The order Cetacea is divided into three subgroups:
ODONTOCETES (toothed) and MYSTICETES (baleen) WHALES DIFFER IN SOME OF THE FOLLOWING WAYS:
About fifty million years ago, the first whale-type mammal entered the seas. Archaeocetes were small in comparison to modern whales. The archaeocetes evolved from terrestrial animals believed to have been a dog-sized mammal with a tail. The question of whether archaeocetes gave rise to the two existing suborders, Mysticete and Odontoceti, is still a matter of controversy. Some scientists believe the two suborders may have risen from two different sources rather than one common ancestor.
What we do know is warm-blooded whales, dolphins and porpoises evolved superbly to inhabit the aquatic world. Their bodies became streamlined to increase swimming speed and reduce drag. The nostrils or blowhole migrated to the top of the head. An elongation or telescoping of the skull extended the upper and lower jaws forward of the blowhole, enabling them to breath without interrupting a smooth swimming motion. The two forelimbs became paddle-like flippers or pectoral fins containing hand and finger bones. Hind limbs exist only as small bones embedded internally in side muscle, vestiges of the pelvic girdle. Propulsion is accomplished by the vertical motion of the horizontally flattened tail flukes or tail.
Cetaceans are essentially hairless, although hairs can still be seen on the snout of young animals and, in some adult species in specialized areas on their head. To maintain body heat, cetaceans grew a fat layer called blubber under their skin to replace their loss of fur.
Since sound travels four times faster in water than in air and can travel great distances underwater, cetacean hearing became acute. Hearing became their most important sense, enabling them to communicate, navigate and find food. In contrast, light does not travel well in water, and vision is not the most effective way to communicate through the world's oceans.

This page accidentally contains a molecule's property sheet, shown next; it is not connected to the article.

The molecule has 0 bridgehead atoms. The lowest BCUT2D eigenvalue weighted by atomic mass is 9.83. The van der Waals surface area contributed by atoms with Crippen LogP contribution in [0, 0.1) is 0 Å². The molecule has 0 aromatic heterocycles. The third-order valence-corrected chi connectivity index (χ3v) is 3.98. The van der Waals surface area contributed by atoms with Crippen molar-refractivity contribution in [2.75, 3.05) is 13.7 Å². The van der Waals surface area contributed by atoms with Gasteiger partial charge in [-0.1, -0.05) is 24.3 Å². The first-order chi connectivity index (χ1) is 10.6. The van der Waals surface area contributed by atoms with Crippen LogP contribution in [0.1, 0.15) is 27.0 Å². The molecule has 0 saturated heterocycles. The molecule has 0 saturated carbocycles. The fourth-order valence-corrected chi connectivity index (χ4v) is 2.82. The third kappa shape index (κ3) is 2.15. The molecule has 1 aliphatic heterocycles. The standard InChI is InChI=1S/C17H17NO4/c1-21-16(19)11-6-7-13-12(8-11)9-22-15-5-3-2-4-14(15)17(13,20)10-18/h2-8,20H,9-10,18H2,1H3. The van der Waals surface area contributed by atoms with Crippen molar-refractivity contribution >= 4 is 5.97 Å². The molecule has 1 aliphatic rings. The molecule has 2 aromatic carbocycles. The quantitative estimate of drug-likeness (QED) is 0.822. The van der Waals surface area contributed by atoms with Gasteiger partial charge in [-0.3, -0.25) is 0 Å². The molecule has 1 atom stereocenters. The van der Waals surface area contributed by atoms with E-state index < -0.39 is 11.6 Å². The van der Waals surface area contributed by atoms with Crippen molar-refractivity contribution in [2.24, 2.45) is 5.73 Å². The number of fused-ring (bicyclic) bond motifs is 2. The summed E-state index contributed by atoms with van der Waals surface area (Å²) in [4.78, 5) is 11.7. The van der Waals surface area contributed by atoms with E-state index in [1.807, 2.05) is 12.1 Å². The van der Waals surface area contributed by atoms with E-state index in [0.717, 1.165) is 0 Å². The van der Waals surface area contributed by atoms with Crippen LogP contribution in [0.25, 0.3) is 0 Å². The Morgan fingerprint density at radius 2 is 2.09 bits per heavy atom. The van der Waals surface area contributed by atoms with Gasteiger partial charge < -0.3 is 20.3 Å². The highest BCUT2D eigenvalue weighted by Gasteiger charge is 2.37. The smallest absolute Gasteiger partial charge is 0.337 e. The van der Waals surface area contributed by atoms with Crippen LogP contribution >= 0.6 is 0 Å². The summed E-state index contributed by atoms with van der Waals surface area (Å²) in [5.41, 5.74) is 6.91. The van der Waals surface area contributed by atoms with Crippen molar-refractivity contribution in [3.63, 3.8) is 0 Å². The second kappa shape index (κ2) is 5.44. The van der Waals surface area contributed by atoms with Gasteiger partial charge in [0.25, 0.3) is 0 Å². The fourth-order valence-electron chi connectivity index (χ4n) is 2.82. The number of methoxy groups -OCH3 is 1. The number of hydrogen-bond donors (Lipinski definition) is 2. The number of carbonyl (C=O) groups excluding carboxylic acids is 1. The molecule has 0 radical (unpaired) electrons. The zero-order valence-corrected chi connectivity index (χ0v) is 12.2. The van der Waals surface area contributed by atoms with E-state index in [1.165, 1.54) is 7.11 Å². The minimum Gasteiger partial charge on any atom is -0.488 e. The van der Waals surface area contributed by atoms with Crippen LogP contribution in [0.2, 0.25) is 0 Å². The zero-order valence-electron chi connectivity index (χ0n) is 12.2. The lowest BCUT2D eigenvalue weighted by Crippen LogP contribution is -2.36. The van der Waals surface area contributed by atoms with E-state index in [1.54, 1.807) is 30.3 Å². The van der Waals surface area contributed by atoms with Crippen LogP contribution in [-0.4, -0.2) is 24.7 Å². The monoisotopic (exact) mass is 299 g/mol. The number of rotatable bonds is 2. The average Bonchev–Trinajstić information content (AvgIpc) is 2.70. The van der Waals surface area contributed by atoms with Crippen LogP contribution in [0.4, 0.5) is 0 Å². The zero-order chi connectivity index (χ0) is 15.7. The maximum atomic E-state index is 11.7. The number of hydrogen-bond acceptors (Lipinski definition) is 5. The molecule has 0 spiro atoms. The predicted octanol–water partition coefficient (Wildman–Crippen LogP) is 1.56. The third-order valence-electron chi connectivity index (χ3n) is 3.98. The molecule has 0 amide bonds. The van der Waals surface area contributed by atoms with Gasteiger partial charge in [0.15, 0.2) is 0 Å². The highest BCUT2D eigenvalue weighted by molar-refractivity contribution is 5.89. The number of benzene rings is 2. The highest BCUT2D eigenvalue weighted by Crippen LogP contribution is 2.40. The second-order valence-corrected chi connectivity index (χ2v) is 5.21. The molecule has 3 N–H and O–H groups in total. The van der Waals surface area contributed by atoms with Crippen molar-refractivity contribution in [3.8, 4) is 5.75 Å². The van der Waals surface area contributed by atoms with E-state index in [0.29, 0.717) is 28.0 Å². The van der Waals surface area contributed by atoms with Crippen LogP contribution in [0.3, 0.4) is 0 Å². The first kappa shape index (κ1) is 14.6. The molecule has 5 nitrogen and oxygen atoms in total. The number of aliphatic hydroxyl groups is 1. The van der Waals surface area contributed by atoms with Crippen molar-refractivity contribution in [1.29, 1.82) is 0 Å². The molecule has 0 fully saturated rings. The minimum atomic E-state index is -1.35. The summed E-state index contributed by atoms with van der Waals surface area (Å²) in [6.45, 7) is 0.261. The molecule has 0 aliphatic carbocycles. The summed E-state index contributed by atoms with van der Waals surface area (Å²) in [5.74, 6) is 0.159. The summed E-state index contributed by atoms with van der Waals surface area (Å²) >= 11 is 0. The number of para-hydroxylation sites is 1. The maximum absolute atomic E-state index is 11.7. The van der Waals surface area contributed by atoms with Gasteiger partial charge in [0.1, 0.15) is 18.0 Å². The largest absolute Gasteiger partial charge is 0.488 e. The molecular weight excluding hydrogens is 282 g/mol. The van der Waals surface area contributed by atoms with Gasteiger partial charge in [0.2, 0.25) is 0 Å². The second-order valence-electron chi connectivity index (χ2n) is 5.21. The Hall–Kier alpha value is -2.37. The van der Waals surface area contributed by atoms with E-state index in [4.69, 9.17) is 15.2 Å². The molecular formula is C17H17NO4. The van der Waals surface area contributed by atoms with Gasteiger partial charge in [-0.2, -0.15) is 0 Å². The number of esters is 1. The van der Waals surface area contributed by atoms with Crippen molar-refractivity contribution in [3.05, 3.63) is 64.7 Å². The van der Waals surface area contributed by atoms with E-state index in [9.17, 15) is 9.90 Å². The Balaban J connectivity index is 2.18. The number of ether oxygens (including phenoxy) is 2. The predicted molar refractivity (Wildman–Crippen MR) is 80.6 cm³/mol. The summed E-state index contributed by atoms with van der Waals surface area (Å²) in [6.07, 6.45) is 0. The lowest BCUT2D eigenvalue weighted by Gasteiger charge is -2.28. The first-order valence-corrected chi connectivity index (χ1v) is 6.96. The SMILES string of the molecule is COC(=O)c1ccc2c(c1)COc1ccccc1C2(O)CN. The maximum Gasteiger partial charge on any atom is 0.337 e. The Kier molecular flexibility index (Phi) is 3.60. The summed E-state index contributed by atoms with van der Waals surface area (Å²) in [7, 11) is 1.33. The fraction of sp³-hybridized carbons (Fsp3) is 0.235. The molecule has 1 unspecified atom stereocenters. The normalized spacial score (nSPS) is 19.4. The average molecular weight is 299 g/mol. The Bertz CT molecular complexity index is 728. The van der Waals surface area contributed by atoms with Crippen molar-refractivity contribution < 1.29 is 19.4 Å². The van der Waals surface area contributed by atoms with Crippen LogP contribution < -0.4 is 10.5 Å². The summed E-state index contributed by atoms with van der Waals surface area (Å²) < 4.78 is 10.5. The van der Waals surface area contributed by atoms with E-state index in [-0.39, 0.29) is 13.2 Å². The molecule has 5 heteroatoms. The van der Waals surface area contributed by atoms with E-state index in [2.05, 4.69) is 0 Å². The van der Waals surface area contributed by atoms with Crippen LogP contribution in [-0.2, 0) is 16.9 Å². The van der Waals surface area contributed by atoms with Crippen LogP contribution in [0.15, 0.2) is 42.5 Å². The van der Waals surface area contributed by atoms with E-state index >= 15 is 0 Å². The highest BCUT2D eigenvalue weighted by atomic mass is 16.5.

As humans, we can only marvel at the champion swimming and diving capabilities of whales and dolphins. Physiological and anatomical features enable cetaceans to dive for extended lengths of time. Compared to nondiving mammals, cetaceans have a greater ability to transport oxygen across lung membranes, and a higher percentage of oxygen carrying cells in their blood. During prolonged dives, in order to conserve oxygen, their heart rate and peripheral blood flow is reduced. Their muscles contain myoglobin, a substance which combines with oxygen, allowing it to be stored in muscles. When crushing water pressure becomes a factor, alveoli collapse at about 100m, preventing nitrogen absorption into the blood which makes them immune to the "bends."
This diving ability is exhibited by sperm whales that have been found entangled in submarine cables at depths exceeding 1,000m (over 3,000 feet). Sperm whales have been tracked by hydrophones to 2,800m during dives lasting an hour or more. A wild common dolphin that was captured, tagged, released and tracked dove to a depth of 260m and remained submerged for more than eight minutes.
Hearing is integral to the life of whale, dolphins and porpoises. There are almost as many different kinds of sounds as there are species. Generally speaking, the large whales make lower sounds, and the small whales and dolphins make high sounds. Blue whales and fin whales emit very low frequency sounds, often below the threshold of human hearing, called infrasonic sounds. The infrasonic sounds produced by the fin whale have been recorded at a distance of over 3,000 miles, detectible with special instruments. In contrast, toothed beluga whales are called canaries of the sea because of their "bird-like singing."